Janis Turk writes with eloquence and empathy about her beloved New Orleans in a new story on GoNOMAD.com. As she says, ‘attention must be paid,” and this piece really says it well.
“It was once said of James Dean that he had an “insufficient hopefulness” — a phrase that often comes to mind when people ask what it’s like in New Orleans now, more than a year after the levees broke flooding 80 percent of the city.
“The blood-dimmed tide is loosed, and everywhere the ceremony of innocence is drowned,” writes W.B. Yeats, and even as the rebuilding process begins in New Orleans, a brown water stain, like a nasty “ring around the collar,” seems to remain not only on the houses but on the hopes of the people.
As a travel writer with an apartment in the French Quarter for the past 12 years, wherever I go, people ask me about New Orleans. By now you’d think I’d have a ready answer, but somehow it always seems to catch me off guard, fumbling for a response. It’s as though my child has died and a well-meaning stranger at the grocery asks how I’m holding up.
But if you want to know about the underlying feelings of the locals there, besides those of sincere gratitude for all that remains, and you ask me how they’re doing, this is what I’d tell you today: An insufficient hopefulness still hangs like wreckage caught in high branches of trees.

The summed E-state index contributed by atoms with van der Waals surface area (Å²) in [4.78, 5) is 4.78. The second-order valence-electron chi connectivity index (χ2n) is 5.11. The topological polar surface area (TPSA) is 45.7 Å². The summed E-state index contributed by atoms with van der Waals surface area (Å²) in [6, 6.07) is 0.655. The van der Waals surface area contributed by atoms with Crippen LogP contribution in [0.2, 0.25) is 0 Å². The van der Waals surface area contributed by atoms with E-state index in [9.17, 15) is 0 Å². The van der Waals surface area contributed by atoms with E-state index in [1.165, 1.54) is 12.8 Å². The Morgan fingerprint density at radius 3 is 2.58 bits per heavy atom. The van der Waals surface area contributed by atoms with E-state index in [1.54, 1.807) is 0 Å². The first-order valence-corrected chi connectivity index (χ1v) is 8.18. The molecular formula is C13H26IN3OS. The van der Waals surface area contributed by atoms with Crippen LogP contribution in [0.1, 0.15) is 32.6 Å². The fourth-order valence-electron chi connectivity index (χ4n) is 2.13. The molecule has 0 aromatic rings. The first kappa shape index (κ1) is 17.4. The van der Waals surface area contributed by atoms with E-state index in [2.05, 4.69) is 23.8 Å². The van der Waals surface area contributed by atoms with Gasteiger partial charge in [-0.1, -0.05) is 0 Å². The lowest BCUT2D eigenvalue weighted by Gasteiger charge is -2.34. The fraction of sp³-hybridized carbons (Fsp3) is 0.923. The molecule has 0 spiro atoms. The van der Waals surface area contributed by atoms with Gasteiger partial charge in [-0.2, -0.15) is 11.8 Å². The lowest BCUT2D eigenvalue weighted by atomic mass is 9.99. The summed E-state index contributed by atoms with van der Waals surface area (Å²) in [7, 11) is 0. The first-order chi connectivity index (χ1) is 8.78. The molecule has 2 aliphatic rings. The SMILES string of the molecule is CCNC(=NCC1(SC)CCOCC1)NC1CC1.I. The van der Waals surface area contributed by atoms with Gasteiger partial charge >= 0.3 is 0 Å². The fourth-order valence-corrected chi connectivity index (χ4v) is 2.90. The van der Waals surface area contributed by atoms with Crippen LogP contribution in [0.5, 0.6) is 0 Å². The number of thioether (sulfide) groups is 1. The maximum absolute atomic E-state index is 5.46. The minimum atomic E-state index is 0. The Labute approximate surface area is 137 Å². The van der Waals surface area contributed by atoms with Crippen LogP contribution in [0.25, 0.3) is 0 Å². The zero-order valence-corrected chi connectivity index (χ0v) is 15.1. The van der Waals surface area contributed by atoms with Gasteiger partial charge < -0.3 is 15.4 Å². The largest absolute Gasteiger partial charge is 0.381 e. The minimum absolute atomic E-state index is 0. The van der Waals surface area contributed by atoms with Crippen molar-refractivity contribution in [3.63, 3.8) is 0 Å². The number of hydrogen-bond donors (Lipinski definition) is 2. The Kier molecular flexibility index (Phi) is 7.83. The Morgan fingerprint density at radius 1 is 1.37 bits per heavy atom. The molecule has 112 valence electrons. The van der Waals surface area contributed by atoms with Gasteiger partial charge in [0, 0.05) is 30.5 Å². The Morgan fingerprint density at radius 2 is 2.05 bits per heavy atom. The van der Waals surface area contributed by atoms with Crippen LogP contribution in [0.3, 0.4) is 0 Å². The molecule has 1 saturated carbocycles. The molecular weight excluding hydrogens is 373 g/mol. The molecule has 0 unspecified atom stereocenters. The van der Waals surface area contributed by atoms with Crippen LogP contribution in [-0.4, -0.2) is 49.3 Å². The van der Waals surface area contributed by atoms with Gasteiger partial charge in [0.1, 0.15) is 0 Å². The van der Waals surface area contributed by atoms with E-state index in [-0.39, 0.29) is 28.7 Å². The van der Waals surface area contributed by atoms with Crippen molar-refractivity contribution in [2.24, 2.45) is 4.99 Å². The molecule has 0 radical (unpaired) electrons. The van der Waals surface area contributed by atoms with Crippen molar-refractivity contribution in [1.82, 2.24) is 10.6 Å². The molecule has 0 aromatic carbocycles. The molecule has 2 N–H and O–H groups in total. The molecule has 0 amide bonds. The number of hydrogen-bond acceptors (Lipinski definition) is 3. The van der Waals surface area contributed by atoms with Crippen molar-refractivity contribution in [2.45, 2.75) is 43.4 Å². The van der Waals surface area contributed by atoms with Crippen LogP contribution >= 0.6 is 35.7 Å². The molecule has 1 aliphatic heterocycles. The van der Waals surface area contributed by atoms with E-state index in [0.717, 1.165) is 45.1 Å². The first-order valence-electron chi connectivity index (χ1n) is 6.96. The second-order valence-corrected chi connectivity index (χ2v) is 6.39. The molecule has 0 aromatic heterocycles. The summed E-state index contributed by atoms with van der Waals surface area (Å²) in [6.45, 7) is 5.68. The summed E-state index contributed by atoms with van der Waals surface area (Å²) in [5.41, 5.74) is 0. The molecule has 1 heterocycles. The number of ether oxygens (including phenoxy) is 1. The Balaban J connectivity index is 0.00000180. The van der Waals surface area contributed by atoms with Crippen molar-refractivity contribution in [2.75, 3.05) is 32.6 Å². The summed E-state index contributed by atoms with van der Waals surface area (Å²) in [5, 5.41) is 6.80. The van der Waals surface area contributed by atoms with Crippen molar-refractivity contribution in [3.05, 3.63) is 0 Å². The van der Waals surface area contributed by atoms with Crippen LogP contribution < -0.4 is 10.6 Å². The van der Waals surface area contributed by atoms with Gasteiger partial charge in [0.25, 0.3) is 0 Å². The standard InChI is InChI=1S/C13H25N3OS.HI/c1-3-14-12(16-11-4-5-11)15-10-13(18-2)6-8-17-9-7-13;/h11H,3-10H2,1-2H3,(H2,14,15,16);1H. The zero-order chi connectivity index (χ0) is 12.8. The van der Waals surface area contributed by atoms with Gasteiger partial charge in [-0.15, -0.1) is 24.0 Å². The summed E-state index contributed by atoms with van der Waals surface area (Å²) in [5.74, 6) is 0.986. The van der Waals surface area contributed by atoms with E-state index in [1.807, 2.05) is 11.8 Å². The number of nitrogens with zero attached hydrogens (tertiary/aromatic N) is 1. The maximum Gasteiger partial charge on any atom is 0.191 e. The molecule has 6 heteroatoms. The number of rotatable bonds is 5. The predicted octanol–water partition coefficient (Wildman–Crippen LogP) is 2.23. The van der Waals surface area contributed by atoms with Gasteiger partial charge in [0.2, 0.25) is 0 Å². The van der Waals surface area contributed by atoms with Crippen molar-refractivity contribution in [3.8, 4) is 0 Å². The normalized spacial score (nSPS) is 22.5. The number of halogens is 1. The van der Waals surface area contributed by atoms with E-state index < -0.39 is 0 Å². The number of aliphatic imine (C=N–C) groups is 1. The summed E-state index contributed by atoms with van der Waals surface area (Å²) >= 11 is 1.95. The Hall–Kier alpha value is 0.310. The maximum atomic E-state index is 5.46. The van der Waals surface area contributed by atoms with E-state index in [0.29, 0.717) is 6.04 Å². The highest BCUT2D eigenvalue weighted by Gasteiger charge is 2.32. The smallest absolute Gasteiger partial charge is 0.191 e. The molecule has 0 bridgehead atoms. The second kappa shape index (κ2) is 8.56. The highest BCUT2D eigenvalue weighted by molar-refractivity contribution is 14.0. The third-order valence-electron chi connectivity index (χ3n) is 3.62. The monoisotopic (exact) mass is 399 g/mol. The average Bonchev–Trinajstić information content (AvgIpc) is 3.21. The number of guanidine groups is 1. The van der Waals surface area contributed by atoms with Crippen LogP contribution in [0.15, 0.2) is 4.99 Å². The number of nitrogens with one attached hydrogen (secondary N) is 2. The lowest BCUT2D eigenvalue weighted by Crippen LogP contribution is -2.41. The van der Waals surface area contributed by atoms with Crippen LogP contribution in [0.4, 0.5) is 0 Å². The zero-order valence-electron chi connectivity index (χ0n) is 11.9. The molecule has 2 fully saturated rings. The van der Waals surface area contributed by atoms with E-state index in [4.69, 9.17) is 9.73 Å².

Such tales should come as no surprise, for most of the good, well-meaning people of this nation just don’t “get” New Orleans any more than they “get” poverty, so you can’t fault them for not understanding what has happened here and what needs to happen next.
“How can you people dance in the streets during a funeral procession? How dare you celebrate Mardi Gras and Southern Decadence in the face of this horrific tragedy? Why should the Saints stay in New Orleans? Why should we rebuild a city below sea level?” Those who ask such questions don’t have a clue what it means to miss New Orleans, so it’s foolish to expect them to help bring it back.
That’s OK; Rhett Butler didn’t give Scarlett the money, but she found a way to keep Tara anyway. New Orleans didn’t “put on the drapes” for Mardi Gras just because we needed tourists, although we do, and I doubt even Scarlet put on the green dress just for Rhett. We did it for ourselves.”